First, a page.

ORIGINAL RESEARCH

Abhinav Banerjee, Gesu Mehrotra

Comparison of Standard Conservative Treatment and Early Initiation of Renal Replacement Therapy in Pregnancy-related Acute Kidney Injury: A Single-center Prospective Study

[Year:2020] [Month:August] [Volume:24] [Number:8] [Pages:7] [Pages No:688 - 694]

Keywords: Fetal outcome, Maternal outcome, Pregnancy-related acute kidney injury, Renal replacement therapy

PDF  |  DOI: 10.5005/jp-journals-10071-23537  |  Open Access |  How to cite  | 

Abstract

Introduction and objective: Pregnancy-related acute kidney injury (PRAKI) is one of the most important cause of maternal and fetal morbidity and mortality. Some of the reasons behind PRAKI may be due to sepsis, postpartum hemorrhage, preeclampsia, thrombotic microangiopathies (TMA), and acute fatty liver of pregnancy (AFLP). The timing of initiation of renal replacement therapy (RRT) for better patient outcome is still debatable. We conducted this study to establish whether earlier initiation of RRT in PRAKI improves fetomaternal survival compared to a more conservative approach. Materials and methods: This is a prospective study, where patients were screened at a multispecialty tertiary care hospital in north India for 1 year. The patients were divided into two groups: early RRT and standard AKI treatment. The demographic profile and clinical characteristics of the patients in terms of age, parity access to antenatal care, fetal outcome, urine output, hematological and biochemical profiles, RRT, duration of hospitalization, recovery of renal function, and patients survival were recorded. Results: This prospective study conducted included 13 patients in the early RRT group and 23 patients in the standard group. Considering the fetal outcome, the number of fetal deaths in early RRT group were 14.29%, whereas for the standard group it was 85.71%. In all, 75% of early RRT group and 25% of standard group had normal term delivery. Probability test applied showed they were statistically significant. One maternal mortality was there in the standard group. The indices of maternal outcome in PRAKI patients were found to be statistically insignificant. Conclusion: The planning of RRT whether early or late does not make a difference in maternal mortality or morbidity. The fetal outcome is significantly better for patients with early RRT than conservative treatment in PRAKI.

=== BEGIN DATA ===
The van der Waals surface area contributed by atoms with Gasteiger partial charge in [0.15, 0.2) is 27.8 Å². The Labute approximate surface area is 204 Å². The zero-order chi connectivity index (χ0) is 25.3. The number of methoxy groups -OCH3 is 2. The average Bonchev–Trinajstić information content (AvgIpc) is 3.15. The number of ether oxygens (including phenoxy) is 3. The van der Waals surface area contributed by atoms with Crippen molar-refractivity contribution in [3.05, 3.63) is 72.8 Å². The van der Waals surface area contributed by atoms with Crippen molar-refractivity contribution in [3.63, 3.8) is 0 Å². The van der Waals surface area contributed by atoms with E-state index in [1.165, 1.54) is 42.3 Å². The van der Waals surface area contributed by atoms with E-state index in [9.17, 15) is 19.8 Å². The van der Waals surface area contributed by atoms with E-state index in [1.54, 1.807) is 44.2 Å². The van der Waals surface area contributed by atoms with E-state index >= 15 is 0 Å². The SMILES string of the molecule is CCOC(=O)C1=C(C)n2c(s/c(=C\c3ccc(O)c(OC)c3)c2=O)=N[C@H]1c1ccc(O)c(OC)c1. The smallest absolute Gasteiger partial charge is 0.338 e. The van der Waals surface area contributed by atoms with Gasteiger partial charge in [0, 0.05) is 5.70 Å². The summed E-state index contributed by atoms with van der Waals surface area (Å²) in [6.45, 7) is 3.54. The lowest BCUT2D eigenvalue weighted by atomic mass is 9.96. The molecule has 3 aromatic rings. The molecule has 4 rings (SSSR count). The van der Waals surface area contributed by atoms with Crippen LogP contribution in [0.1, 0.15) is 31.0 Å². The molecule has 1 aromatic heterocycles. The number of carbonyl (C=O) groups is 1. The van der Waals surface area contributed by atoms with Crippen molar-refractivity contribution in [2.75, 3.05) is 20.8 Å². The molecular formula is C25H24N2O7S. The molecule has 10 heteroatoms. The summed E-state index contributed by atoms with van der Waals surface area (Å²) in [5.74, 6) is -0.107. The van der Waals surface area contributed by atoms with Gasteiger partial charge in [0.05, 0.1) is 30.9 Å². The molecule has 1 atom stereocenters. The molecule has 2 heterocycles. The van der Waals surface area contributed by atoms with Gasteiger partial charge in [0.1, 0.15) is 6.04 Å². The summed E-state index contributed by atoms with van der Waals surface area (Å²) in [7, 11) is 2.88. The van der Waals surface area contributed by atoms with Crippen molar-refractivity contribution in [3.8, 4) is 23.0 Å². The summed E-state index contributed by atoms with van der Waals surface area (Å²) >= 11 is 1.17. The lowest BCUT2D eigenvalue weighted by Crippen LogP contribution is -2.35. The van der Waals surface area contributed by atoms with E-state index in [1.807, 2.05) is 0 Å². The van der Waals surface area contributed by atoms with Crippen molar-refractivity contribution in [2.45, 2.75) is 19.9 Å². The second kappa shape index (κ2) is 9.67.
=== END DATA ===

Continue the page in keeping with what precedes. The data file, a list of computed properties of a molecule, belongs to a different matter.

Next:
ORIGINAL RESEARCH

Sukanya Mitra, Kompal Jain, Jasveer Singh, Puja Saxena, Tenzin Nyima, Selwin R Selvam, Mansi C Walia

Clinical Utility of the Behavioral Pain Assessment Tool in Patients Admitted in the Intensive Care Unit

[Year:2020] [Month:August] [Volume:24] [Number:8] [Pages:6] [Pages No:695 - 700]

Keywords: Assessment, Intensive care unit, Management, Pain, Scale, Utility

PDF  |  DOI: 10.5005/jp-journals-10071-23521  |  Open Access |  How to cite  | 

Abstract

Introduction: Unnoticed and unrelieved pain is one of the main sources of psychological and physiological stress for intensive care unit (ICU) patients. The eight-item behavior pain assessment tool (BPAT) is a multicountry validated tool to assess pain in ICU patients. However, its feasibility and clinical utility for ICU patients in India need further research. Aims and objectives: The Aims and objectives of the study were to assess pain using BPAT and its clinical utility in pain assessment and management in ICU patients. Materials and methods: Following ethical approval, 400 consecutive adult patients admitted in the ICUs in a tertiary care teaching hospital were assessed for pain severity using BPAT at intake, baseline pain and procedural pain. Patients <18 years and in deep coma on the Glasgow coma scale were excluded from the study. The patients with BPAT score ≥4 were given opioid analgesic, and their pain was reassessed after 2–3 hours. A feedback regarding feasibility and clinical utility was filled by the doctors. Results: High interrater agreement for BPAT was observed with excellent kappa coefficients (>0.85) for each item. The BPAT significantly guided the pain management (p < 0.0001). More than 90% of doctors found BPAT easy to understand and use. In most of the cases (95.5%), doctors agreed that BPAT can improve the clinical management of ICU patients. Conclusion: The BPAT is a reliable, brief, and an easy-to-use pain assessment tool, which clinicians can use for guiding pain assessment and management in the ICU setting on a routine basis. Clinical significance: We recommend implementing BPAT in the clinical practice for better pain assessment and control in ICU patients.